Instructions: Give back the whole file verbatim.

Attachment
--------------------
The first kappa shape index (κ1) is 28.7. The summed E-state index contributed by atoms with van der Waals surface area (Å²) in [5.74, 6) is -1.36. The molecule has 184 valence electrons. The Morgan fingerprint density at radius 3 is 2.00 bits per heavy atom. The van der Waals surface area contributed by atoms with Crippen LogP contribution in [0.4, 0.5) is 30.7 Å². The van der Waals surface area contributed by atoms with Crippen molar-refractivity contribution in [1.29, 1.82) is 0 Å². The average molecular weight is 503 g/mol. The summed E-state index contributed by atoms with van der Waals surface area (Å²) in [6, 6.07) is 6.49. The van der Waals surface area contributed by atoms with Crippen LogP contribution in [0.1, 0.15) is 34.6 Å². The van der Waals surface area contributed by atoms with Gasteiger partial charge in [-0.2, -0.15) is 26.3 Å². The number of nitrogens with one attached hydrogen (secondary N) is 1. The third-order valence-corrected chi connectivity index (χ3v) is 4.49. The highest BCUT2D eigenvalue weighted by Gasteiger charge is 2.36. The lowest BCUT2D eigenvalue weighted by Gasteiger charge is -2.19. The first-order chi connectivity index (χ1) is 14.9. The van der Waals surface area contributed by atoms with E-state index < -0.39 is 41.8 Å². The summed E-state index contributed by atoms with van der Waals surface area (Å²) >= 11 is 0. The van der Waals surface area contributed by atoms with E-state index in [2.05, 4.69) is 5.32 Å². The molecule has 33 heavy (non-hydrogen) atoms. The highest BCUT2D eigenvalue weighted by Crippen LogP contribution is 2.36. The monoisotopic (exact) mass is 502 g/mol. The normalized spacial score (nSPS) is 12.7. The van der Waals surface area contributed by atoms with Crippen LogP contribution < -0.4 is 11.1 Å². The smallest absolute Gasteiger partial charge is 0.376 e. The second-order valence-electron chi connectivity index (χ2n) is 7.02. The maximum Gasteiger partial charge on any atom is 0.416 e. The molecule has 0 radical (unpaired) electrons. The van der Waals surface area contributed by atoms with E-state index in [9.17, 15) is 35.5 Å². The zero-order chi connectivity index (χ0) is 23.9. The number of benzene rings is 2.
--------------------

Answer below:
The first kappa shape index (κ1) is 28.7. The summed E-state index contributed by atoms with van der Waals surface area (Å²) in [5.74, 6) is -1.36. The molecule has 184 valence electrons. The Morgan fingerprint density at radius 3 is 2.00 bits per heavy atom. The van der Waals surface area contributed by atoms with Crippen LogP contribution in [0.4, 0.5) is 30.7 Å². The van der Waals surface area contributed by atoms with Crippen molar-refractivity contribution in [1.29, 1.82) is 0 Å². The average molecular weight is 503 g/mol. The summed E-state index contributed by atoms with van der Waals surface area (Å²) in [6, 6.07) is 6.49. The van der Waals surface area contributed by atoms with Crippen LogP contribution in [0.1, 0.15) is 34.6 Å². The van der Waals surface area contributed by atoms with Gasteiger partial charge in [-0.2, -0.15) is 26.3 Å². The number of nitrogens with one attached hydrogen (secondary N) is 1. The third-order valence-corrected chi connectivity index (χ3v) is 4.49. The highest BCUT2D eigenvalue weighted by Gasteiger charge is 2.36. The lowest BCUT2D eigenvalue weighted by Gasteiger charge is -2.19. The first-order chi connectivity index (χ1) is 14.9. The van der Waals surface area contributed by atoms with E-state index < -0.39 is 41.8 Å². The summed E-state index contributed by atoms with van der Waals surface area (Å²) >= 11 is 0. The van der Waals surface area contributed by atoms with E-state index in [2.05, 4.69) is 5.32 Å². The molecule has 33 heavy (non-hydrogen) atoms. The highest BCUT2D eigenvalue weighted by Crippen LogP contribution is 2.36. The monoisotopic (exact) mass is 502 g/mol. The normalized spacial score (nSPS) is 12.7. The van der Waals surface area contributed by atoms with Crippen LogP contribution < -0.4 is 11.1 Å². The smallest absolute Gasteiger partial charge is 0.376 e. The second-order valence-electron chi connectivity index (χ2n) is 7.02. The maximum Gasteiger partial charge on any atom is 0.416 e. The molecule has 0 radical (unpaired) electrons. The van der Waals surface area contributed by atoms with E-state index in [9.17, 15) is 35.5 Å². The zero-order chi connectivity index (χ0) is 23.9. The number of benzene rings is 2.